You can make a computer do fascinating
things for you – and coding is the secret language. Rod Cope wrote
the first version of OSSDiscovery on vacation. At the time I laughed
and asked if his wife was still speaking to him. But I understood.
When you have an idea, and the ability to make it real, coding is
addictive. A few months ago, I decided to see what Ruby was all
about. It quickly became clear that I’m not good at part time coding.
My family heard a lot of, “just a minute, I just have to do this
one thing …”
I first got to use a computer in 3rd
grade. My school got an Apple IIe and I fell in love with it
immediately. I wanted one. I begged and pleaded and I finally got one
– and then we left it behind when we moved to Spain. So I bought a
book on how to program basic and taught myself to program with pencil
and paper. Soon after that we bought an IBM clone and my mom and I got to
battle over who got to use the computer more. (I also learned you can
do lots of cool things to existing programs. The year we had a computer class in school I got in "trouble" a lot by disrupting the class making my computer play music, flash different text-based pictures, etc. I say "trouble" because I don’t think the teacher really minded as I was having fun with computers.) I quickly switched my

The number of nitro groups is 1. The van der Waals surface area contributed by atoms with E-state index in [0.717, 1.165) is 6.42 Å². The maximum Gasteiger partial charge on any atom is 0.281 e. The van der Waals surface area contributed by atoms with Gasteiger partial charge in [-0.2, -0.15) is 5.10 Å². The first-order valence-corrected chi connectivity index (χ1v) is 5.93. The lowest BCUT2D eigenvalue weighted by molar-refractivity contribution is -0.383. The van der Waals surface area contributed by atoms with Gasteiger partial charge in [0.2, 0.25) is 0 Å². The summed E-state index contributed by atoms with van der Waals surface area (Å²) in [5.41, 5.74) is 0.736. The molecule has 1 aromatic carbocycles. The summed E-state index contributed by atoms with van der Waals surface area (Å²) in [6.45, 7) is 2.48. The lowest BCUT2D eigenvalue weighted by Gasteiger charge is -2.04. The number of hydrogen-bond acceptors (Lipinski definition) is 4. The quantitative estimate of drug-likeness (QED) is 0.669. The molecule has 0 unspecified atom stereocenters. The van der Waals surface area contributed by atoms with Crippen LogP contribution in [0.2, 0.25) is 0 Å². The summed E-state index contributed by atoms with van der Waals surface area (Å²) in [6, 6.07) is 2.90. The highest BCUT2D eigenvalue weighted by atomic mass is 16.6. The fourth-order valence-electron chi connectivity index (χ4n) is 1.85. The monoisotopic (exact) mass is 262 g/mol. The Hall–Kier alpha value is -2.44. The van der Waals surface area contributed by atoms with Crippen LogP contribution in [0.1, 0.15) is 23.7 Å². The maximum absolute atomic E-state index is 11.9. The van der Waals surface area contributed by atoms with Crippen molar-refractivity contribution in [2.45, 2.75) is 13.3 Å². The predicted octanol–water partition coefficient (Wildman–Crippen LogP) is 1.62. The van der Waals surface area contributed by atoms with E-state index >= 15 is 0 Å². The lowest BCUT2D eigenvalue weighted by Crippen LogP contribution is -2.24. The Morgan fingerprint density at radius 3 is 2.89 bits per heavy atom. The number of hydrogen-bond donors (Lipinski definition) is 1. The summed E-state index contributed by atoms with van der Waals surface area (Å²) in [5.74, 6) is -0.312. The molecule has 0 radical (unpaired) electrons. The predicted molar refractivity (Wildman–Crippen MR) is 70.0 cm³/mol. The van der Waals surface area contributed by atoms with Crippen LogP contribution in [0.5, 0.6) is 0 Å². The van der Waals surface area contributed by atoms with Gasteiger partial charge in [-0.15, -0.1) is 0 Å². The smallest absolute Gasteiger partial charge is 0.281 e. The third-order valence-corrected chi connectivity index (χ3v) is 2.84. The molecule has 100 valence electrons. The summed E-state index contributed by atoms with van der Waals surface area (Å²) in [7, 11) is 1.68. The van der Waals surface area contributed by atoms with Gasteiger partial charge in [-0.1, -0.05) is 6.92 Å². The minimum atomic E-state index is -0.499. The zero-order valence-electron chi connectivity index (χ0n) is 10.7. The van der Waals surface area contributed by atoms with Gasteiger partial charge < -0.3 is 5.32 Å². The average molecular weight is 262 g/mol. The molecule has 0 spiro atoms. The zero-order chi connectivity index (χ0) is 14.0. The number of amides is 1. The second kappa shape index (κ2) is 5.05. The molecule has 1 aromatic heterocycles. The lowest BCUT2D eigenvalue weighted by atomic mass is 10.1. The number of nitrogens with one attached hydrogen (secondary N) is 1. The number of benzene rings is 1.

life goal from being a teacher for the blind and deaf or doing
something with math to computers. Computers not only let us do things
faster and easier, but they let us do things that aren’t even
possible without them.
At Rice University, I confirmed I’d made the
right choice. I loved my very first computer science class. Taught in
Scheme, it taught me a whole new way of thinking. I ended
up working in the computer science department, doing research during
the summer for my professor Matthias and being a lab assistant. I made lots of
friends in the lab, discovered the internet and eventually web
browsers (which I declared a waste of time – hey, I knew what I was
talking about!) I also discovered email and those rudimentary social
networking tools that we used to use – like fingering someone.
Through a couple of summer internships I decided that I did not want
to be a sys admin nor get a PhD – I wanted to code. I ended up
taking a job with Hewlett-Packard in Colorado in the Unix lab.
(Another one of my favorite classes was operating systems.) One of the main reasons I took the job was the people – they were all excited
about what they did, working at HP, and living in Colorado. My first
job was on the user interface team. From there I moved through
various different jobs until I ended up managing the desktop team. (I
like to joke that all good engineers get promoted … to mangement.)
And from there it’s history: I discovered open source.